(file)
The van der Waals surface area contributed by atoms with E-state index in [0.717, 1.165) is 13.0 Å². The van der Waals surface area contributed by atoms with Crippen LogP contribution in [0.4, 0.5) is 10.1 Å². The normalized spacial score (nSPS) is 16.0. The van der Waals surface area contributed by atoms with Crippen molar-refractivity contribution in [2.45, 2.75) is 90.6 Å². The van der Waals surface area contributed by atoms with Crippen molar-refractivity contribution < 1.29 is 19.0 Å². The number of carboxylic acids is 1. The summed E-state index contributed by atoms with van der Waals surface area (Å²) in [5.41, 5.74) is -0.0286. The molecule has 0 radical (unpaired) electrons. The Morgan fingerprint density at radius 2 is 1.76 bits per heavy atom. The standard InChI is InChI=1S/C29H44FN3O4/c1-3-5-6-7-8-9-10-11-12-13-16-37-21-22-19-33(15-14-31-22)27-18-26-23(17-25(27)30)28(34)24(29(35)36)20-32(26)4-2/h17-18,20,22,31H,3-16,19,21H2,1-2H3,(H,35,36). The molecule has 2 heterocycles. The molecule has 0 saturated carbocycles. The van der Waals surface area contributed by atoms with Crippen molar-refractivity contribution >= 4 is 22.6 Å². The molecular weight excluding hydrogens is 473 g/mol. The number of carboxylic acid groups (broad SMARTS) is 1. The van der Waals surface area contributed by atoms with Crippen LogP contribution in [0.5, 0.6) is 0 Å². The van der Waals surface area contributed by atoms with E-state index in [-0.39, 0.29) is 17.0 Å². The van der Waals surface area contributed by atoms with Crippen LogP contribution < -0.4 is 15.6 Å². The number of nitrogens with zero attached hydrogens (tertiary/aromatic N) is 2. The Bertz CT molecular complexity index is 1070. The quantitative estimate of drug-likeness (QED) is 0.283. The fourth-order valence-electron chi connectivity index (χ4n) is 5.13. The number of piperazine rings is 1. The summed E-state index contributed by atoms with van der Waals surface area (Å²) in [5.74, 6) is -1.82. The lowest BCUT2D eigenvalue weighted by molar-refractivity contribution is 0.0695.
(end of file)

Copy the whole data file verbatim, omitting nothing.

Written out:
The van der Waals surface area contributed by atoms with E-state index in [0.717, 1.165) is 13.0 Å². The van der Waals surface area contributed by atoms with Crippen LogP contribution in [0.4, 0.5) is 10.1 Å². The normalized spacial score (nSPS) is 16.0. The van der Waals surface area contributed by atoms with Crippen molar-refractivity contribution in [2.45, 2.75) is 90.6 Å². The van der Waals surface area contributed by atoms with Crippen molar-refractivity contribution < 1.29 is 19.0 Å². The number of carboxylic acids is 1. The summed E-state index contributed by atoms with van der Waals surface area (Å²) in [5.41, 5.74) is -0.0286. The molecule has 0 radical (unpaired) electrons. The Morgan fingerprint density at radius 2 is 1.76 bits per heavy atom. The standard InChI is InChI=1S/C29H44FN3O4/c1-3-5-6-7-8-9-10-11-12-13-16-37-21-22-19-33(15-14-31-22)27-18-26-23(17-25(27)30)28(34)24(29(35)36)20-32(26)4-2/h17-18,20,22,31H,3-16,19,21H2,1-2H3,(H,35,36). The molecule has 2 heterocycles. The molecule has 0 saturated carbocycles. The van der Waals surface area contributed by atoms with Crippen molar-refractivity contribution >= 4 is 22.6 Å². The molecular weight excluding hydrogens is 473 g/mol. The number of carboxylic acid groups (broad SMARTS) is 1. The van der Waals surface area contributed by atoms with Crippen LogP contribution in [0.5, 0.6) is 0 Å². The van der Waals surface area contributed by atoms with E-state index in [-0.39, 0.29) is 17.0 Å². The van der Waals surface area contributed by atoms with Crippen LogP contribution < -0.4 is 15.6 Å². The number of nitrogens with zero attached hydrogens (tertiary/aromatic N) is 2. The Bertz CT molecular complexity index is 1070. The quantitative estimate of drug-likeness (QED) is 0.283. The fourth-order valence-electron chi connectivity index (χ4n) is 5.13. The number of piperazine rings is 1. The summed E-state index contributed by atoms with van der Waals surface area (Å²) in [5.74, 6) is -1.82. The lowest BCUT2D eigenvalue weighted by molar-refractivity contribution is 0.0695.